I think you are spot on about the inevitability of the “medium” being updated with time. Great point made there! Of course we have to be mindful of the way changing the medium can and does change the message, but we also have to communicate the message in a way that is accessible to our society in the present world. Its an interesting balance that has to be struck. Thanks for your thoughts, look forward to hearing more!

  3. Alexander,

    As I was reading your post, all I could think was, “it would be so much fun to sit down with this guy over a cup of coffee and dialog about youth ministry!”

    A little bit about myself, and my views: I am new to youth ministry, 18 months to be exact. Not only am I new at this, but I am also doing children’s ministry as well in our church. I love each of these ministries, and so honored to have the opportunity to do both (I think that is a completely different conversation to be had!). In the past 18 months, I have decided to simply lead with Christ!

    I could write a paper probably on each of your proposed questions…so many thoughts, but just a few I will mention.
    1) relevance vs. non-relevant: depending on your kids, I think it is completely fine to do both. Kids need to have nonsensical fun, as well as guidance and shepherding. Whats wrong with doing both? Technology can be used – especially if people have done the work already for you, i.e. you tube videos, created lesson plans, games, etc. But this doesn’t exempt you from still preparing and making it fit your kids. Its when these technologies take over in your ministry, that it becomes a problem.
    2) Where do we put the kids? IN THE SERVICE!!! Yes, lets all face it, every Sunday’s service isn’t a home run – the adults are even board some time, but that doesn’t stop us from sending them to their own room? If you are worried about kids becoming disengaged during the service, then look to how to engage them – show a video, have them help with projections, include them – they have two hand, two feet and a brain – they can help too!
    3) Who’s going to lead it? How did you know exactly what I am going through? I am an organized being, who knows how she likes things done, and so usually does it on her own. But I have found, this doesn’t work! I have a youth committee that is awesome. I am working to be transparent with them, letting them know all that is going on. I have also been challenged by my senior pastor to change my language with them to get them to do more things. I will get back to you on this one.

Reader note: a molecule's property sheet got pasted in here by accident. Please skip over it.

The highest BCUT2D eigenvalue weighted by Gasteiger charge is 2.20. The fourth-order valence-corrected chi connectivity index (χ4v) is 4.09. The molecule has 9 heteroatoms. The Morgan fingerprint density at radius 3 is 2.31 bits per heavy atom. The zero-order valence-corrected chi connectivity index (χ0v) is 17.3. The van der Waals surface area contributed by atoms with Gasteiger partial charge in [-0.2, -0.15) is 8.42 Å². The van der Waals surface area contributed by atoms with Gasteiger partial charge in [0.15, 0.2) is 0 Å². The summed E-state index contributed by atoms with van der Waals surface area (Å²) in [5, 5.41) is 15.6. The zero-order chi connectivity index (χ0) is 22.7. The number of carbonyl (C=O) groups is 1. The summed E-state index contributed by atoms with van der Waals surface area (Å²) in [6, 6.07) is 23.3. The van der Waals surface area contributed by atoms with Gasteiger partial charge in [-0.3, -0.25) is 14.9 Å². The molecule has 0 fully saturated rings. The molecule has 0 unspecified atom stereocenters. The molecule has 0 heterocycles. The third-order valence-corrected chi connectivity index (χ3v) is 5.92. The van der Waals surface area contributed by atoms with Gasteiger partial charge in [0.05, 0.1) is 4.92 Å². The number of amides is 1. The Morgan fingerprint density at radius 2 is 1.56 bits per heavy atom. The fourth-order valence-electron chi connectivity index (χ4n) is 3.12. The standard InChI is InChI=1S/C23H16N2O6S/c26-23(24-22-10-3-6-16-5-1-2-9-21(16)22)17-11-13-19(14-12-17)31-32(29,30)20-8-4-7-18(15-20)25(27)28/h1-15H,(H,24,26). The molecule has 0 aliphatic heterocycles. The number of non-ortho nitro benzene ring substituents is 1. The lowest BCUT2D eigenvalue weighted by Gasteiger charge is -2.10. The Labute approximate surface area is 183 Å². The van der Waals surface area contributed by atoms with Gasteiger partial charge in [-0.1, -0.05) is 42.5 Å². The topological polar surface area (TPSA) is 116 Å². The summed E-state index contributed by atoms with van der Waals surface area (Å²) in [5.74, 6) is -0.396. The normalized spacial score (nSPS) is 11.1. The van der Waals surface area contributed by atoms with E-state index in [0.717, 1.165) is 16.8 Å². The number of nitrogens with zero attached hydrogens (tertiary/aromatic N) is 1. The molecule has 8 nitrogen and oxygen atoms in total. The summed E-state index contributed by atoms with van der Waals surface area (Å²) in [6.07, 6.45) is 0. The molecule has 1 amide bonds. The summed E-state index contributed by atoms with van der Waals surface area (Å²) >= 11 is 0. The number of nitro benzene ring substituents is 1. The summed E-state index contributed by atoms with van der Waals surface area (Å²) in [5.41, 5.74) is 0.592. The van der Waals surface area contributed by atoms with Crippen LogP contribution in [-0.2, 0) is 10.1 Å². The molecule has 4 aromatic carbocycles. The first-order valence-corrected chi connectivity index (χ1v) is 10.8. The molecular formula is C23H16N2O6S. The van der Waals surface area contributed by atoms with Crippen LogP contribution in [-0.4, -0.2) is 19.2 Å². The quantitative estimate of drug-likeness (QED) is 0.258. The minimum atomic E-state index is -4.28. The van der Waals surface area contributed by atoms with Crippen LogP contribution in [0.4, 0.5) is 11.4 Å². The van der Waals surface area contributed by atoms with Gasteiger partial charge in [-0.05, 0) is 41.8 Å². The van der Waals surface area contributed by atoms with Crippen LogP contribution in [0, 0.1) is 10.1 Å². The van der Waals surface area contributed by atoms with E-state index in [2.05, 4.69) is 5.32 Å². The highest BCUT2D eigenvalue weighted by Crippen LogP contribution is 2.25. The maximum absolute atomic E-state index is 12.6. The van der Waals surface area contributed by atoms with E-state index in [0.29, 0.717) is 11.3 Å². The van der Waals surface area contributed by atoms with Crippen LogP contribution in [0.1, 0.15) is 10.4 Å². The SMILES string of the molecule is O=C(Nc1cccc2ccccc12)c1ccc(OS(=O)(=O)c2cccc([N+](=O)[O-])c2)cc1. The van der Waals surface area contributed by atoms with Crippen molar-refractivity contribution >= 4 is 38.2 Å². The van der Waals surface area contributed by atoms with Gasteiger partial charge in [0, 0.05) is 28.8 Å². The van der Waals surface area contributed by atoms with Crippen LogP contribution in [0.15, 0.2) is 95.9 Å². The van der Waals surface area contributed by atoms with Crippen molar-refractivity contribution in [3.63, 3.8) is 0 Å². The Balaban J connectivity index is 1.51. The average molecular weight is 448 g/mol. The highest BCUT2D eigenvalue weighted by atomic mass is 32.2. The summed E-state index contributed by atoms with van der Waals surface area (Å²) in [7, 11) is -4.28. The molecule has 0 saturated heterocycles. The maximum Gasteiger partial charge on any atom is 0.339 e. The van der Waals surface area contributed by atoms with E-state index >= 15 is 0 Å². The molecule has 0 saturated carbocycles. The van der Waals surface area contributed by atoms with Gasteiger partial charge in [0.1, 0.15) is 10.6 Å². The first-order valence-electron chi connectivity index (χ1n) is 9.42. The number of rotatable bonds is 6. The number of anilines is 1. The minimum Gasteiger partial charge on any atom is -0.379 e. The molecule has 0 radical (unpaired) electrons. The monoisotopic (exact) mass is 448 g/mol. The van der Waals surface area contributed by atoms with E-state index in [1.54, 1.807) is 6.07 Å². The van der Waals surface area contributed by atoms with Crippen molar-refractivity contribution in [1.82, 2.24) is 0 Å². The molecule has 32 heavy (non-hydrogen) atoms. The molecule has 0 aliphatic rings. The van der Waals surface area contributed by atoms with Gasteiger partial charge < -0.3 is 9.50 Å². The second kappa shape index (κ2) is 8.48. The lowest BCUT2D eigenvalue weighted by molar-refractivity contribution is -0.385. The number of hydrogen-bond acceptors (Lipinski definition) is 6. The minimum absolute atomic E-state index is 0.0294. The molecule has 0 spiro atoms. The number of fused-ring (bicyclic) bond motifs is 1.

4) Evangelize vs safe place/ friends? I like to look at this in a different light – try looking at it as creating disciples or shepherding youth. There is definitely a time for lounging and chilling, but there is also time for instruction. Jesus didn’t just sip wine with his disciples all of the time. In a previous job, the catch phrase was, “teachable moments”. We are called to live in community.
    5) Theology vs. Ethics? How about Jesus? I grew up Baptist, and now work at a Lutheran church – two sides of the spectrum theologically. It has been a challenge, but I believe during this time, God has stretched me in my own faith. I think there is a time and place for theology, but to intensively focus on it, I would disagree with….I have read a couple blogs about this question as well. There many organizations out there teaching kids good ethics and morals, which is all good. But if we don’t teach Jesus, then our kids aren’t going to know Jesus.
    6) Certainty vs doubt? I come back to shepherding and walking with our youth. Educate them, but also challenge them.
    7) How do we do that at our church? I think it is the hardest question to answer. What works at one church, maynot work at another. SO FRUSTRATING!!! All I can say to this is, Go with God, let him lead the way. Take small steps, lay out a plan of attack, don’t be afraid to fail, its not about the program you are doing, but building relationships with the people involved. Pray!

    Sorry I was so long winded!! Peace to you!

    • Thanks so much for your comment, Polly! Would love to talk more about youth ministry, if you are ever in Connecticut let me know!

      I think you are exactly right in your call for a balance to be struck on most of these questions. I think you are also exactly right to say that churches should be looking for ways to engage with youth in their worship service and thereby invite them to take part in worship with the community rather than separating them out from it.

      I also think you are onto something about the necessity and challenge of working with a team. If you come up with any great insights on how to deal with that, please let the rest of us know!

      Finally, your last point is great! “Take small steps, lay out a plan of attack, don’t be afraid to fail, its not about the program you are doing, but building relationships with the people involved. Pray!” Amazing advice! Thanks for that.

      Peace to you and Happy Easter!